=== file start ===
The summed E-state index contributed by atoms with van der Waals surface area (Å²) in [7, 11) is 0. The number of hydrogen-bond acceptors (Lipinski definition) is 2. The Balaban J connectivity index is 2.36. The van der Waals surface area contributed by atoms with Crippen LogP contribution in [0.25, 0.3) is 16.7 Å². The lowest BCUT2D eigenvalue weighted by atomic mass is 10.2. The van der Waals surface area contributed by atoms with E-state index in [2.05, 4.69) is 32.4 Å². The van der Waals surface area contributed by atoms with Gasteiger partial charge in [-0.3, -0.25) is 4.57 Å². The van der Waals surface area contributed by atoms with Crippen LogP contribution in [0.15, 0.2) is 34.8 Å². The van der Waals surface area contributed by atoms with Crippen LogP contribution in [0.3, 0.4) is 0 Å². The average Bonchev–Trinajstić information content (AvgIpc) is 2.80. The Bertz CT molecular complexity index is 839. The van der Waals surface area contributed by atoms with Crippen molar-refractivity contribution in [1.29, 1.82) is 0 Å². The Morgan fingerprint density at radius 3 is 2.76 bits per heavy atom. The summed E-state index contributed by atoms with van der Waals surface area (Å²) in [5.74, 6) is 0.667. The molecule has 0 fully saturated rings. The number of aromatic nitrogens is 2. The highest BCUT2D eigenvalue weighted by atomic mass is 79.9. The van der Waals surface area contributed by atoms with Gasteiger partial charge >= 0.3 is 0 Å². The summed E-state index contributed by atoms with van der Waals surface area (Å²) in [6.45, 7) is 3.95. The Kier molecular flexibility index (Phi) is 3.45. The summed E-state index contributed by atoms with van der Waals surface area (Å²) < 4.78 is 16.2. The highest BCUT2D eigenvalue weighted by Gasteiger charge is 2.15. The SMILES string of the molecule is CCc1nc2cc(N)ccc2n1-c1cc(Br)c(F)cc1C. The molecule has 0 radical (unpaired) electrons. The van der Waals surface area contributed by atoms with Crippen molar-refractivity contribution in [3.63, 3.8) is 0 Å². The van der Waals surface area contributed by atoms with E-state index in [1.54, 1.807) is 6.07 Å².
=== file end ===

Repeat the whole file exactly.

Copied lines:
The summed E-state index contributed by atoms with van der Waals surface area (Å²) in [7, 11) is 0. The number of hydrogen-bond acceptors (Lipinski definition) is 2. The Balaban J connectivity index is 2.36. The van der Waals surface area contributed by atoms with Crippen LogP contribution in [0.25, 0.3) is 16.7 Å². The lowest BCUT2D eigenvalue weighted by atomic mass is 10.2. The van der Waals surface area contributed by atoms with E-state index in [2.05, 4.69) is 32.4 Å². The van der Waals surface area contributed by atoms with Gasteiger partial charge in [-0.3, -0.25) is 4.57 Å². The van der Waals surface area contributed by atoms with Crippen LogP contribution in [0.15, 0.2) is 34.8 Å². The van der Waals surface area contributed by atoms with Crippen LogP contribution in [0.3, 0.4) is 0 Å². The average Bonchev–Trinajstić information content (AvgIpc) is 2.80. The Bertz CT molecular complexity index is 839. The van der Waals surface area contributed by atoms with Crippen molar-refractivity contribution in [1.29, 1.82) is 0 Å². The Morgan fingerprint density at radius 3 is 2.76 bits per heavy atom. The summed E-state index contributed by atoms with van der Waals surface area (Å²) in [5.74, 6) is 0.667. The molecule has 0 fully saturated rings. The number of aromatic nitrogens is 2. The highest BCUT2D eigenvalue weighted by atomic mass is 79.9. The van der Waals surface area contributed by atoms with Gasteiger partial charge >= 0.3 is 0 Å². The summed E-state index contributed by atoms with van der Waals surface area (Å²) in [6.45, 7) is 3.95. The Kier molecular flexibility index (Phi) is 3.45. The summed E-state index contributed by atoms with van der Waals surface area (Å²) < 4.78 is 16.2. The highest BCUT2D eigenvalue weighted by Gasteiger charge is 2.15. The SMILES string of the molecule is CCc1nc2cc(N)ccc2n1-c1cc(Br)c(F)cc1C. The molecule has 0 radical (unpaired) electrons. The van der Waals surface area contributed by atoms with Crippen molar-refractivity contribution in [3.63, 3.8) is 0 Å². The van der Waals surface area contributed by atoms with E-state index in [1.54, 1.807) is 6.07 Å².